Several environmental and clean energy groups have also raised concerns about verifying projects, monitoring their actual carbon reductions and ensuring that each carbon offset is not sold more than once.
“People are trying to do the right thing,” said Peter Knight, a partner with Al Gore in Generation Investment Management, which invests in environmentally responsible companies. “It’s a new field . . . and it’s going through some growing pains.”
Price of feeling good
Without government regulation and mandatory caps on emissions, all that is left to drive offset sales is guilt and marketing. Offset companies charge what the market will bear.
“How much are you willing to spend to feel good or to impress your neighbors?” asked Marland, of Oak Ridge National Laboratory.
For Katy Hansen, a 29-year-old law school student, the answer was $429.99.
She wanted to offset the travel of the guests to her May wedding in Madison, Wis., and paid San Francisco-based offset company TerraPass Inc. to neutralize 40 tons of carbon dioxide.
“The wedding felt out of character in a way,” she said. “It was more overdone than anything in our lives.”
It was a well-intended gesture, but one that some scientists say does carry a price. Offsets are so convenient that they may foster a false sense that global warming can be easily solved when the hard and expensive work remains undone.
A United Nations panel recently concluded that actually reducing emissions to avoid the worst perils of global warming would cost trillions of dollars a year over the next several decades.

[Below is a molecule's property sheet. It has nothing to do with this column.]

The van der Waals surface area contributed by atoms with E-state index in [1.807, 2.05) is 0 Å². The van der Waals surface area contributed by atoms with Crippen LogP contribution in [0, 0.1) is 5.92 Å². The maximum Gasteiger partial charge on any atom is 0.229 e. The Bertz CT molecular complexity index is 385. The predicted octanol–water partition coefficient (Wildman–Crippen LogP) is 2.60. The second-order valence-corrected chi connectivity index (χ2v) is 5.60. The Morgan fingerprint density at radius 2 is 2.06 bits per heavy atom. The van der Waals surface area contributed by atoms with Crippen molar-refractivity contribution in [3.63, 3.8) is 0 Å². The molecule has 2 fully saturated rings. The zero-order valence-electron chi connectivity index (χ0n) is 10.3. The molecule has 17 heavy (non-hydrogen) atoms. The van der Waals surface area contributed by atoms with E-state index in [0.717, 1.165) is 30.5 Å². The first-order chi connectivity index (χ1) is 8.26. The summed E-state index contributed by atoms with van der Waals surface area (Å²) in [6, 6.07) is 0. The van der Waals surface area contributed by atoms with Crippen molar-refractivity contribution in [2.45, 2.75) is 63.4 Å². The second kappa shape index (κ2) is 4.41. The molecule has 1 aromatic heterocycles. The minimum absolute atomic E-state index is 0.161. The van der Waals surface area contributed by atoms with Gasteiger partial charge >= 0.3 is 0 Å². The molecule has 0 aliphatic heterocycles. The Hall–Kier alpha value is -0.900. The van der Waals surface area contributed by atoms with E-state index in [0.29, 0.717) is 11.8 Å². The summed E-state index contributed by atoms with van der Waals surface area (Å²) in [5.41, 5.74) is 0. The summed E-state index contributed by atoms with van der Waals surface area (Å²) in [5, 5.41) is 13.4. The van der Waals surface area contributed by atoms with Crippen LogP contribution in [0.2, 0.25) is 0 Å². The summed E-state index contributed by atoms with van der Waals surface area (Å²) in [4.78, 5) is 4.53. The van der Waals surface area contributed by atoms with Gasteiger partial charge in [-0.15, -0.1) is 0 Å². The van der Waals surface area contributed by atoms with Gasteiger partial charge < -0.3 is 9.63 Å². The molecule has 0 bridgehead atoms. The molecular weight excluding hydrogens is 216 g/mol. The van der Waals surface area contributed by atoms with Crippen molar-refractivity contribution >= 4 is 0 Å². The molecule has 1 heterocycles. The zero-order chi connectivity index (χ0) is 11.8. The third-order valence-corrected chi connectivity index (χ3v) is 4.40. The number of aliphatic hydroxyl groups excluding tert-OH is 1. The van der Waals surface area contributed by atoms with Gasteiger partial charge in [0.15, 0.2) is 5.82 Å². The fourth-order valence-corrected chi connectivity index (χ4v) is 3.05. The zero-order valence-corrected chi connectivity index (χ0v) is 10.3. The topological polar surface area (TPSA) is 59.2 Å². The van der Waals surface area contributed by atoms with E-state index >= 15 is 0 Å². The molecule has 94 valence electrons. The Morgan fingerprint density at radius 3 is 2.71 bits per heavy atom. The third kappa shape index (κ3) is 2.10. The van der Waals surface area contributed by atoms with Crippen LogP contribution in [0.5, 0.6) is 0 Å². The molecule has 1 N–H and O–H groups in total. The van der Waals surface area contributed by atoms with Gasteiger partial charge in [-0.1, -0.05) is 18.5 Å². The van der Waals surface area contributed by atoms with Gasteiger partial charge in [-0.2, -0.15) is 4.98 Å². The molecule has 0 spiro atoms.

“These offsets are not addressing the problem that must be addressed now,” said James Hansen, NASA’s top climate researcher. “If we just fool around with marginal things, we will be up a creek without a paddle in the rather near future.”
Despite the imperfections of the offset market, some customers say, it still helps people think about their own responsibility for global warming.
“It’s a powerful first step,” said Davis Guggenheim, director of “An Inconvenient Truth.” “The choice of doing this rather than nothing is not a choice.”
He acknowledged the skepticism about voluntary offsets, but he added, “All of us knew when you’re doing offsets that the theoretical and symbolic quality to doing this is as important as the practical quality.”
Ethan Prochnik, a 43-year-old freelance television producer in Los Angeles, said the enormous threat of global warming means that everyone has to help in reducing emissions.
He foresees a time when a carbon tax will be factored into the price of every tomato, every pair of jeans, every computer.
Until then, offset payments are a sort of self-imposed pollution tax.
For months, Prochnik and his fiancee saved to offset a year of their lives. He finally went to the website for an Oregon company called the Climate Trust. He entered their state of residence, the size of their Montecito Heights house, their cars, their annual mileage and the number of flights they took in a year.
“It’s like a poor man’s Prius,” he said, explaining that he couldn’t afford to trade his Isuzu Rodeo SUV for a hybrid.
“It does make you feel a little better,” said his fiancee, Amber Vovola, 29.
Prochnik entered his credit card number and pressed the “enter” key. The total came to 21.22 metric tons of carbon dioxide, or $200.28.
Figuring that the website calculator didn’t cover all their pollution, he decided to buy an additional $300 in offsets, just to be safe.